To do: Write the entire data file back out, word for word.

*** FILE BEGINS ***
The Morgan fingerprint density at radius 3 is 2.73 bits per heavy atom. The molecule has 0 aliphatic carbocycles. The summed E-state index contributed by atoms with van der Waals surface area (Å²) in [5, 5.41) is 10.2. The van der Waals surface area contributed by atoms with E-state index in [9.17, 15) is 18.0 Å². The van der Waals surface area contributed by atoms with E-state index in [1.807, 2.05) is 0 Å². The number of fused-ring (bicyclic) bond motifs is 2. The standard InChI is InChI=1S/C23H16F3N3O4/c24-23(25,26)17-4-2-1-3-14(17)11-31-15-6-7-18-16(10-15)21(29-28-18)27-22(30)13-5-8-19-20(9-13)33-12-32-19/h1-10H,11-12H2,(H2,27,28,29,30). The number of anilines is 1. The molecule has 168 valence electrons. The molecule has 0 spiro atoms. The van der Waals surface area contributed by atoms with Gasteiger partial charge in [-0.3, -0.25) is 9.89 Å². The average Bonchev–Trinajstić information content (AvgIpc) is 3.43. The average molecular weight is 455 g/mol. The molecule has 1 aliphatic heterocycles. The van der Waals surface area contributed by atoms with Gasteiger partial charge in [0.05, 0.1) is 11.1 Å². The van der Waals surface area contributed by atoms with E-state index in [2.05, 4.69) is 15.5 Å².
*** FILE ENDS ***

The Morgan fingerprint density at radius 3 is 2.73 bits per heavy atom. The molecule has 0 aliphatic carbocycles. The summed E-state index contributed by atoms with van der Waals surface area (Å²) in [5, 5.41) is 10.2. The van der Waals surface area contributed by atoms with E-state index in [9.17, 15) is 18.0 Å². The van der Waals surface area contributed by atoms with E-state index in [1.807, 2.05) is 0 Å². The number of fused-ring (bicyclic) bond motifs is 2. The standard InChI is InChI=1S/C23H16F3N3O4/c24-23(25,26)17-4-2-1-3-14(17)11-31-15-6-7-18-16(10-15)21(29-28-18)27-22(30)13-5-8-19-20(9-13)33-12-32-19/h1-10H,11-12H2,(H2,27,28,29,30). The number of anilines is 1. The molecule has 168 valence electrons. The molecule has 0 spiro atoms. The van der Waals surface area contributed by atoms with Gasteiger partial charge in [-0.3, -0.25) is 9.89 Å². The average Bonchev–Trinajstić information content (AvgIpc) is 3.43. The average molecular weight is 455 g/mol. The molecule has 1 aliphatic heterocycles. The van der Waals surface area contributed by atoms with Gasteiger partial charge in [0.05, 0.1) is 11.1 Å². The van der Waals surface area contributed by atoms with E-state index in [2.05, 4.69) is 15.5 Å².